Economic issues

Financial concerns rank highest for U.S. families.


of Americans say economic issues have a negative impact on their family’s mental health, surpassing:

  • Public
    health issues 80%
  • Domestic
    social issues 92%
  • Global social issues 80%
  • School-related issues 74%

The top economic issues affecting the mental health of U.S. families include:

  • Inflation concerns 87%
  • Food prices 86%
  • Gas/auto prices 80%
  • Housing costs/scarcity 65%


Family financial stability

Millennials are more concerned than others about the job market.

Millennials (27-42)
Gen Z (13-26)
Gen X (43-58)
Baby Boomers (59-77)

Top 3 economic concerns across generations:

Gen Z
Housing costs70%
Family financial stability62%
Housing costs88%
Employment/the job market86%
Family financial stability84%
Gen X
Family financial stability88%
Housing costs87%
Housing costs87%
Gas/auto prices86%
Food prices82%

Cultural & Social Issues

From divisive social discourse to heavily divided party lines, broader cultural and political issues are weighing heavily on U.S. families. However, the extent to which these issues impact Americans varies by age and gender.

Some of the key cultural and social issues affecting U.S. families' mental health include:

Public safety/crime in the U.S.
Political unrest
in the U.S.
The pandemic/other infectious diseases
political unrest
justice concerns
Climate change
LGBTQ+ rights

Drug addictions and overdoses

are impacting the mental well-being of more than half of U.S. families.


Top concerns for men and women1:

Gas prices86%
Global political unrest86%
Political unrest in U.S.85%
Housing costs/scarcity84%
Housing costs/scarcity87%
Family financial stability82%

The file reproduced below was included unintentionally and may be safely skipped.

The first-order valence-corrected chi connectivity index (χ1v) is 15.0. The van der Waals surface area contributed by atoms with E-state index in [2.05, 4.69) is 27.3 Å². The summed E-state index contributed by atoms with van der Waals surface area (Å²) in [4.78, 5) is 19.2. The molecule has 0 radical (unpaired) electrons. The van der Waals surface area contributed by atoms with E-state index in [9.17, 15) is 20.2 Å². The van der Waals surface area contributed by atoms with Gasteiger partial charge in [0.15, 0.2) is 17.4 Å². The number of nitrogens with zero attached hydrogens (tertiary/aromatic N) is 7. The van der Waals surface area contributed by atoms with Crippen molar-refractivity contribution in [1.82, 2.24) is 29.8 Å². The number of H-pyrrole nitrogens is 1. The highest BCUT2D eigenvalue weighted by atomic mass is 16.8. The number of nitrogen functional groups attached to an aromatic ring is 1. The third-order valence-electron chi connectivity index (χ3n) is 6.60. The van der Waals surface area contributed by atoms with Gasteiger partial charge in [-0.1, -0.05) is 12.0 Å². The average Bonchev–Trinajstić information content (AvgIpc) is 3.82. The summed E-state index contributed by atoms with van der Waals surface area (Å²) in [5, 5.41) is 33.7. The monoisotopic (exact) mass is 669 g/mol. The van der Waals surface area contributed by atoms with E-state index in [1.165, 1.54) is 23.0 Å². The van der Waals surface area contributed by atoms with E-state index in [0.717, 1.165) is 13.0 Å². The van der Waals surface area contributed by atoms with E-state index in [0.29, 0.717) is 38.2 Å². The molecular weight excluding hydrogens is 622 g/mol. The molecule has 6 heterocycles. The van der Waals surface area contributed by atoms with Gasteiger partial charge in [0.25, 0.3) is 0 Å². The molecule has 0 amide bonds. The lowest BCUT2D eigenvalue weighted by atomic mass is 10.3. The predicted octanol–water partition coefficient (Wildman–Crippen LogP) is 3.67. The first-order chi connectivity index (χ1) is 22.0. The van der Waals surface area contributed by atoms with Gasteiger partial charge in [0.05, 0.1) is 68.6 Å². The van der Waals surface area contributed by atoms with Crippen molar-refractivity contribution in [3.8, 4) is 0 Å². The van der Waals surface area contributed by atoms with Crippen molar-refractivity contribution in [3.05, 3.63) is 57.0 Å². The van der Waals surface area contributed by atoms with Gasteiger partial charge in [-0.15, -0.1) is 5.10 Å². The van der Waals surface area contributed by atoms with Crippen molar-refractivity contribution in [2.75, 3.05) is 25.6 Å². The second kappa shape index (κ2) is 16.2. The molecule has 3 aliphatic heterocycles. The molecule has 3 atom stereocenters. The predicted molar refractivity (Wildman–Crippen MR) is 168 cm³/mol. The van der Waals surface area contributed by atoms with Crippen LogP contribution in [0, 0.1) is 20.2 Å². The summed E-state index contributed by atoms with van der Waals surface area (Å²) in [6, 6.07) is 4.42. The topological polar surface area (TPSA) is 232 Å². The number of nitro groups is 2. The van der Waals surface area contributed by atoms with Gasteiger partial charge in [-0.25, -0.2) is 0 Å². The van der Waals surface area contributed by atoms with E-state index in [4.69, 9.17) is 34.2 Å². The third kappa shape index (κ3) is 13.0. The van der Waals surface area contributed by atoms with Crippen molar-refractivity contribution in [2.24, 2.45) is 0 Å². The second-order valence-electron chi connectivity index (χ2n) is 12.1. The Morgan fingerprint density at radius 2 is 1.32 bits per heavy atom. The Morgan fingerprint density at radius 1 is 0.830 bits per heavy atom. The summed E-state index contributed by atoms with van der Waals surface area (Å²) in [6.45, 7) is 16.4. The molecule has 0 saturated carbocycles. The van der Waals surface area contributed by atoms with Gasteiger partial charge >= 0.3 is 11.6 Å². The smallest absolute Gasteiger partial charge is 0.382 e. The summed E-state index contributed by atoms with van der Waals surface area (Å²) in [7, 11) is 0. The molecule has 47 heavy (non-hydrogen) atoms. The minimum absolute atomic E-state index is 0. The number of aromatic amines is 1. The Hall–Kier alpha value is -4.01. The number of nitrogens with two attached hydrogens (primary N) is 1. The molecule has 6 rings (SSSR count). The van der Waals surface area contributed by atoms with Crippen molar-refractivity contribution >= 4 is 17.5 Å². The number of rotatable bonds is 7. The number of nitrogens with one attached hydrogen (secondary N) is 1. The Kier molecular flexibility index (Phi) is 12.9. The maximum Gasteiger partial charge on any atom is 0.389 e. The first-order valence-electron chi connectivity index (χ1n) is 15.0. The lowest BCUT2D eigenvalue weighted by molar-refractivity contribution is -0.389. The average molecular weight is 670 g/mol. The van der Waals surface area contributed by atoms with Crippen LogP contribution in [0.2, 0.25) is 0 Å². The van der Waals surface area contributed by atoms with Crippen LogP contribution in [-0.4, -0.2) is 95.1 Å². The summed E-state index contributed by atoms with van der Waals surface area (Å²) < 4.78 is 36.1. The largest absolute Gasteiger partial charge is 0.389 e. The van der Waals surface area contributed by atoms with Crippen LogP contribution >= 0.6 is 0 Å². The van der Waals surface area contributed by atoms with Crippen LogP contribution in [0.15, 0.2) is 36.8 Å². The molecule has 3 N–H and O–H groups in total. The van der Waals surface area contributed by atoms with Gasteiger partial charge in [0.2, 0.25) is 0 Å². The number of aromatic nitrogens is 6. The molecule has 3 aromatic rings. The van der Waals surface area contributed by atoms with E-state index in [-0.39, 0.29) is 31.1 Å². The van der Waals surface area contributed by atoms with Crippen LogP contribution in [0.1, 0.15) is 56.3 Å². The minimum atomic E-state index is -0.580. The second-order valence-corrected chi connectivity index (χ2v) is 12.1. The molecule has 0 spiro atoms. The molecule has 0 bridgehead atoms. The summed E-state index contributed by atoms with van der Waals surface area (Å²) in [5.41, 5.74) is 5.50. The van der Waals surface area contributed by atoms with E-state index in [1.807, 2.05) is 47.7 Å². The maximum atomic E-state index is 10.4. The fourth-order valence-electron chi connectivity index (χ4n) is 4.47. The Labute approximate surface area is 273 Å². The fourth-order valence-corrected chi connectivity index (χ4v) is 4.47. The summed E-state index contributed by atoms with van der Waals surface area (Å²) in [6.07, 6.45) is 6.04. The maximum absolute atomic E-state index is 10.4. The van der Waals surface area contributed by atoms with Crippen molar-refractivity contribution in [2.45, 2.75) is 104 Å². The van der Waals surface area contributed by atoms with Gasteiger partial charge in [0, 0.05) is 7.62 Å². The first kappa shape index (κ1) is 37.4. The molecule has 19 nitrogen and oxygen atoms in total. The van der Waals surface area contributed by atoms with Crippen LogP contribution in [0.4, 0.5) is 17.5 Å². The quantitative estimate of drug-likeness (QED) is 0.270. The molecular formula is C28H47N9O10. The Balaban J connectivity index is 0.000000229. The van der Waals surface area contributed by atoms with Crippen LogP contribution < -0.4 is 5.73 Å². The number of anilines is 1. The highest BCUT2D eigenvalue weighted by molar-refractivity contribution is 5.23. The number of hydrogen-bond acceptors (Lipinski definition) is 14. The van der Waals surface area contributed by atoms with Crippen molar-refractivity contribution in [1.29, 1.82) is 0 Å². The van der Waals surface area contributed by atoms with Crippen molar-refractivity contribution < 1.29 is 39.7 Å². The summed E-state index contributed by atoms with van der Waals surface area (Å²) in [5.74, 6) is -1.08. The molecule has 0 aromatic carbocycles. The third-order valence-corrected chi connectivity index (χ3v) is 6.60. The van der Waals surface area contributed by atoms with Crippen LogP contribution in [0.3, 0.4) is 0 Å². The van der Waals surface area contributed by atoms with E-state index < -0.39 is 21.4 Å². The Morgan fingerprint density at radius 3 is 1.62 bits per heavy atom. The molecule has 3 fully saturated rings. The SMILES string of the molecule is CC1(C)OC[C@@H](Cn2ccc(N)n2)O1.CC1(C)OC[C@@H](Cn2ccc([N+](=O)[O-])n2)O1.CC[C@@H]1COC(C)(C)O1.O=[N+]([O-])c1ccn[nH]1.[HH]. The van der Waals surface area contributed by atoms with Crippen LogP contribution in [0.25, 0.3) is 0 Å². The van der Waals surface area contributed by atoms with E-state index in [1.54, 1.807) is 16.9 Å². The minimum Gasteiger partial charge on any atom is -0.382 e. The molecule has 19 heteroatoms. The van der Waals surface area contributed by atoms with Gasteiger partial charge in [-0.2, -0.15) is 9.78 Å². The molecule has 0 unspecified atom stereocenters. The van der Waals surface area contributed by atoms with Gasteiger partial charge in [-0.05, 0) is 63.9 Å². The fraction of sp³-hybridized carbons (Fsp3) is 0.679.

Climate change82%
Social media81%

Teens 13-19 report that prominent social issues affect their mental health more than school-related issues, including:

The pandemic
Social media
Climate change
School safety
Education costs

For individual family members, political unrest in the U.S. and housing costs are among the biggest issues personally affecting their mental health across all domestic and global issues.


Political unrest in the U.S.


Housing costs


of Americans note that public health issues cause significant stress on their family unit.

School & Education

School-related stressors affect all generations in and out of the classroom, but they’re most top-of-mind for college-aged adults.

74% of Americans

note that school-related issues cause stress for their family unit.

Boomers+ are more concerned about bullying than younger generations.

72% Boomers+
(ages 59+)
58% Millennials
(ages 27-42)
64% Gen X
(ages 43-58)
58% Gen Z
(ages 13-26)

The top school-related concerns impacting respondents' mental health are:

School safety concerns
Cost of education
Academic pressure at school
Quality of education

Among Gen Z, older Gen Z (aged 18-24) are far more likely to be personally impacted by school-related issues than their younger counterparts (teens 13-17).

  • Older Gen Z
  • Teens
54% 94% School safety concerns
51% 71% Academic pressure at school
53% 63% Bullying

Technology & Media

As media and emerging technologies continue to evolve, the uncertainty has put a mental strain on U.S. families.


of Americans say media and technology concerns impact their family’s mental health.

The top media and technology concerns impacting U.S. families include:

Accuracy of news reporting
Imbalance/media bias
Social media

The top media and technology concerns personally affecting respondents are:

  • Accuracy of
    news reporting 79%
  • Imbalance/
    media bias 76%
  • Social media 75%

Gen Z is the least likely generation to be concerned with bias in the media

62% Gen Z (13-26) 77% Millennials (27-42) 81% Gen X (43-58) 79% Boomers+ (59-77)

Relationships (Spouses, Friends and Colleagues)

Close interpersonal relationships not only play a critical role in managing one’s mental health struggles, but can actually exacerbate one’s stress levels.

Americans note their closest relationships cause stress on their mental well-being:


stressed by relationships with friends


stressed by relationships with their spouse or partner


stressed by workplace relationships

For adults aged 18-24, their relationship with their partner has a far greater impact on their mental health than any other age group.

ages 18-24
Gen X
ages 43-58
ages 59-77
ages 27-42
Young Gen Z
ages 13-17

Among members of Gen Z, relationships with friends cause far more stress for adults 18-24 than teens 13-17.

81% Adults 18-24
50% Teens 13-17